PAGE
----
The ceremony for the sacrifice begins two hours before sundown. The Samaritans stand solemnly in two groups. The priests, the elders and the other notables are clad in white headgear and white belts. They carry walking sticks in obedience to the command to eat the Passover meal as though they were about to begin a hasty journey. The young Samaritans who had prepared the altar for the sacrifice have rolled up their sleeves and stand over the altar.
The Samaritan community is composed of seven principal families. In compliance with the regulations of the Book of Exodus, an unblemished lamb is provided for each of the seven families.
They shall take to them every man a lamb, according to their fathers houses, a lamb for a household Your lamb shall be without blemish, a male a year old.
The High Priest, who is the oldest member of the priestly class, recites passages from the Book of Exodus which recall the flight of the Jews from Egypt across the Red Sea into Sinai. When he reaches the verse and the whole assembly of the congregation of Israel shall kill their lambs in the evening, the sheep are stretched over the altar and slaughtered. Then the people take some of the blood of the animals and smear it on the lintels of their huts.
The young men pour hot water on the skins of the slaughtered animals. They pluck the wool from the hides of the animals until they are convinced that the animals are unblemished. The butcher cuts the carcasses open and removes the intestines and internal organs. He cleans these with water, salts them and throws them into the fire. The young men pierce the carcasses lengthwise with poles to fulfill the command that not a bone of the animals should be broken. They carry the animals to the oven and set them down in it.
By this time the oven is already hot from the fire lit in it before the ceremony began. The top of the oven is covered over. It is sealed by wooden latticework which is first plastered over and then covered with red earth. This extinguishes the fire. The oven becomes both airtight and smoke-proof so that the meat can be cooked according to the directions given in the Book of Exodus: Do not eat of it raw, nor boiled with water, but roasted.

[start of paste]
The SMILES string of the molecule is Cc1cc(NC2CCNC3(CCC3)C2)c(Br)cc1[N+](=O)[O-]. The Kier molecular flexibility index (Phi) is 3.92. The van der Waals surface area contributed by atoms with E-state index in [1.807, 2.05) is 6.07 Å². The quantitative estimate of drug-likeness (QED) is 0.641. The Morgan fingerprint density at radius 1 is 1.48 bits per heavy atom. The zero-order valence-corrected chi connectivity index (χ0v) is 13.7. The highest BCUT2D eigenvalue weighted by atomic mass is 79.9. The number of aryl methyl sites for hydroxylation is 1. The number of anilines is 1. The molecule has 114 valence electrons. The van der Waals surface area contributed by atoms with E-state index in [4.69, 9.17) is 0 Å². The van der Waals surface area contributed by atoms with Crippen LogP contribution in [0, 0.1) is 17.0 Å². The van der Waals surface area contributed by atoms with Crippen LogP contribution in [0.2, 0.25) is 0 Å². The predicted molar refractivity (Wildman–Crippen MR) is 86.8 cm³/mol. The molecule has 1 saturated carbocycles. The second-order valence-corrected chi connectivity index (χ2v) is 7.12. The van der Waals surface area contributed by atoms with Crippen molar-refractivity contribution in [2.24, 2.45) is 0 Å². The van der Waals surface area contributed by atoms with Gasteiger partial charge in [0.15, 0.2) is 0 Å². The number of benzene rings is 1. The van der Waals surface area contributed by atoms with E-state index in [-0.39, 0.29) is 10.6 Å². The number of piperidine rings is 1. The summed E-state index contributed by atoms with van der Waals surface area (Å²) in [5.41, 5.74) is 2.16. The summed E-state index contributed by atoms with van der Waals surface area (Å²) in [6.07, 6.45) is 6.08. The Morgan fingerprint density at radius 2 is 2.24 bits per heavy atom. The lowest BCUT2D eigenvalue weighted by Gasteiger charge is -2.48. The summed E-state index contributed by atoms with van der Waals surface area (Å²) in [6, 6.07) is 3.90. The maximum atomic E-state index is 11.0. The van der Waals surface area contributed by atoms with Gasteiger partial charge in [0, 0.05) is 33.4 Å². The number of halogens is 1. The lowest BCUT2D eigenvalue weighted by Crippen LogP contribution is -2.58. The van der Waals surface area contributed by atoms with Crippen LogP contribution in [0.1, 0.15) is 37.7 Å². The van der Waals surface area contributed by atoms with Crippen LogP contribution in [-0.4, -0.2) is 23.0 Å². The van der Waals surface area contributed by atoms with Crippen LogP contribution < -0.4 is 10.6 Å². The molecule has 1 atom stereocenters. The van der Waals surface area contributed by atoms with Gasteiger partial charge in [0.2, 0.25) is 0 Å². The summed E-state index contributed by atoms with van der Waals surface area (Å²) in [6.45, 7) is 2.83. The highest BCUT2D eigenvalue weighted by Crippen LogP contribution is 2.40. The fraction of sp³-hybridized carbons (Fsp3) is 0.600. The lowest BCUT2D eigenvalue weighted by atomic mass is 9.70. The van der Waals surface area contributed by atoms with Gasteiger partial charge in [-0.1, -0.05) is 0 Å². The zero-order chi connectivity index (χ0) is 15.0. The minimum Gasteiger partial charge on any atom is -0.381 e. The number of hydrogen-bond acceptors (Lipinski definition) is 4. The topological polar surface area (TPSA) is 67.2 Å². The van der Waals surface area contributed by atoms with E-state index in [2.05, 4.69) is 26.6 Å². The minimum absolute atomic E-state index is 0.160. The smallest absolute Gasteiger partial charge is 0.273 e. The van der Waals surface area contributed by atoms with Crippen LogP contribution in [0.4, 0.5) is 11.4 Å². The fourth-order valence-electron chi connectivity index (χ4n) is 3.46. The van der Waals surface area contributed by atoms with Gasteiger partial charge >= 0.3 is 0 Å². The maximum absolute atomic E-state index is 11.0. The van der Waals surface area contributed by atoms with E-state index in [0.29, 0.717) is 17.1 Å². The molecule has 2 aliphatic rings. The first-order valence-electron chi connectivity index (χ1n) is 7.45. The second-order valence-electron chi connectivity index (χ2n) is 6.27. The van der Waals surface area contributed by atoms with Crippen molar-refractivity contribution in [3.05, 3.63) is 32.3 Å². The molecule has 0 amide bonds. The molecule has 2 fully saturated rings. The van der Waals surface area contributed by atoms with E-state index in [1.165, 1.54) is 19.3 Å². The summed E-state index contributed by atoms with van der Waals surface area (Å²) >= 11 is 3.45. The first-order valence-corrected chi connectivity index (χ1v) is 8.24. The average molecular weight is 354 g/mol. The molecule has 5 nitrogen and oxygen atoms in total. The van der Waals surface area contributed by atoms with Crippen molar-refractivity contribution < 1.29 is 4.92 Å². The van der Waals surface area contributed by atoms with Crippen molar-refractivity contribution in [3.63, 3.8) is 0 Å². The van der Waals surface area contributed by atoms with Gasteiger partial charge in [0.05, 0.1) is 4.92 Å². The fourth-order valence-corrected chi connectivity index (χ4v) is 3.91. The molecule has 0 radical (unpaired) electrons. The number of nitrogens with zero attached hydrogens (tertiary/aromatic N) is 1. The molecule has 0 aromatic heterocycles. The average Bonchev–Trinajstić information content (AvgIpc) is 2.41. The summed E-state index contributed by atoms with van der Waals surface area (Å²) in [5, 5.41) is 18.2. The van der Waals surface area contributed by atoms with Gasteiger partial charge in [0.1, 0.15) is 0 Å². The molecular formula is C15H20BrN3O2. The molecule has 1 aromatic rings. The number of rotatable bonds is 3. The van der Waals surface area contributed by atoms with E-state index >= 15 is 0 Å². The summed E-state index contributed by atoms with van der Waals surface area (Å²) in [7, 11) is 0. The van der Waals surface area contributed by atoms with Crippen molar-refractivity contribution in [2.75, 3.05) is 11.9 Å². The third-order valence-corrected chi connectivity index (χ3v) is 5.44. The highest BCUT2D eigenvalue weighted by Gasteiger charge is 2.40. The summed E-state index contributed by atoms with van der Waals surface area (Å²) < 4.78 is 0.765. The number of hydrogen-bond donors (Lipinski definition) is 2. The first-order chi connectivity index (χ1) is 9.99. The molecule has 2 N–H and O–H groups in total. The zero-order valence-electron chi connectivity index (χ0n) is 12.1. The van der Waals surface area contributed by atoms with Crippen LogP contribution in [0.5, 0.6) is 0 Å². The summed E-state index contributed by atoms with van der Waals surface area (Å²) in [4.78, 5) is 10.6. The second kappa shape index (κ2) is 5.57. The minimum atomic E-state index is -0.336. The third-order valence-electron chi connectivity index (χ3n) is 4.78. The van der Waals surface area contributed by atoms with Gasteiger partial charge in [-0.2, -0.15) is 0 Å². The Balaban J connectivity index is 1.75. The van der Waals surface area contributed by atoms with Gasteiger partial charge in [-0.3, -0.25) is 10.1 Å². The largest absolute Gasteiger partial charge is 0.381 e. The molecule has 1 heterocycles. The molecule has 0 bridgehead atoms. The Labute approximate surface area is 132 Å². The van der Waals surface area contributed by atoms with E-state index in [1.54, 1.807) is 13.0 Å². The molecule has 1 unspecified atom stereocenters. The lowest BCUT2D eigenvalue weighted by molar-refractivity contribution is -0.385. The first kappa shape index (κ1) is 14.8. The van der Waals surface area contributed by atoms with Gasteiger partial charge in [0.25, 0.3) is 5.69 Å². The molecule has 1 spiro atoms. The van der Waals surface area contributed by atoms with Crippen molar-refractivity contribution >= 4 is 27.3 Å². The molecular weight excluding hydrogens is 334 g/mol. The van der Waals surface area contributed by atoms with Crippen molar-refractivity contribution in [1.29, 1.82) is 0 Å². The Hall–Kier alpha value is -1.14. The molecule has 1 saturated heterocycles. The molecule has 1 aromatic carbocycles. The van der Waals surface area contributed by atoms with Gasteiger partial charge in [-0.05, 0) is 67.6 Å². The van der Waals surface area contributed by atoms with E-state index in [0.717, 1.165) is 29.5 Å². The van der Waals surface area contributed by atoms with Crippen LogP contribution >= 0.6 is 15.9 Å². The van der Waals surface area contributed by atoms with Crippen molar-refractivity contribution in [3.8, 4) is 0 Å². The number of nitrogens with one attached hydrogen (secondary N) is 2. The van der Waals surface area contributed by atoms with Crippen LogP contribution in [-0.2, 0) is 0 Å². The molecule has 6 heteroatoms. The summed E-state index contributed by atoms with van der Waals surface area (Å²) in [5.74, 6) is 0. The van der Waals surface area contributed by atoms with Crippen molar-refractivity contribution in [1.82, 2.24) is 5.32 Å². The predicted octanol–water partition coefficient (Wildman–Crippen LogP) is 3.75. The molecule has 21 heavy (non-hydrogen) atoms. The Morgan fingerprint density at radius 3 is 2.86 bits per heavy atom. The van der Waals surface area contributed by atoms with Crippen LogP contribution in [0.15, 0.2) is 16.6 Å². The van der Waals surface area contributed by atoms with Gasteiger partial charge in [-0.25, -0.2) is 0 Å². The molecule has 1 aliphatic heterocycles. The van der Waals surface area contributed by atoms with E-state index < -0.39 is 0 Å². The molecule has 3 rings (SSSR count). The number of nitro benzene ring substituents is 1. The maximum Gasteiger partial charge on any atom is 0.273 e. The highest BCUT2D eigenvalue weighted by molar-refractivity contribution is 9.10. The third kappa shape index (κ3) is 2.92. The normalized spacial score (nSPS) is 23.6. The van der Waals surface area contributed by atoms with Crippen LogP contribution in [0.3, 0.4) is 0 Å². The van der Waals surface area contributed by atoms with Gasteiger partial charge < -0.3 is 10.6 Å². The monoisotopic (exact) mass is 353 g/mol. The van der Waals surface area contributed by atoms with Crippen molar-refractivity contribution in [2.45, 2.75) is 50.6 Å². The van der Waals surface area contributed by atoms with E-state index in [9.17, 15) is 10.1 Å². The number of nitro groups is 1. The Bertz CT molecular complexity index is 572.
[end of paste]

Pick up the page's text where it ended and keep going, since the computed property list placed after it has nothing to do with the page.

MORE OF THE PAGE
The animals remain in the oven for about three hours. Near midnight, the heads of the families, led by the High Priest, approach the oven carrying trays made from straw. The six younger Samaritans break the plaster which sealed the oven and take away the wooden cover. They remove the animals from the oven and carry them to designated places of prayer where their families have gathered to celebrate the Passover meal.
The Samaritans played the role of villains on the stage of our religious history for several hundred years. Originally, the Samaritans came into existence through disregard of a strict prohibition against the intermarriage of Jews with pagans. By the time of the Maccabees, they had abandoned the Jewish religion to the point where they dedicated their Temple on Mount Gerizim to the Greek god Zeus Helenios. Through the centuries, Samaritans have steadily declined in numbers because of their own refusal to intermarry with non-Samaritans. Inevitably the house will become dark, since no one will be left to worship atop Mount Gerizim.
Father Mulkerin is Coordinator for Volunteers, Refugees and Disasters for Catholic Relief Services.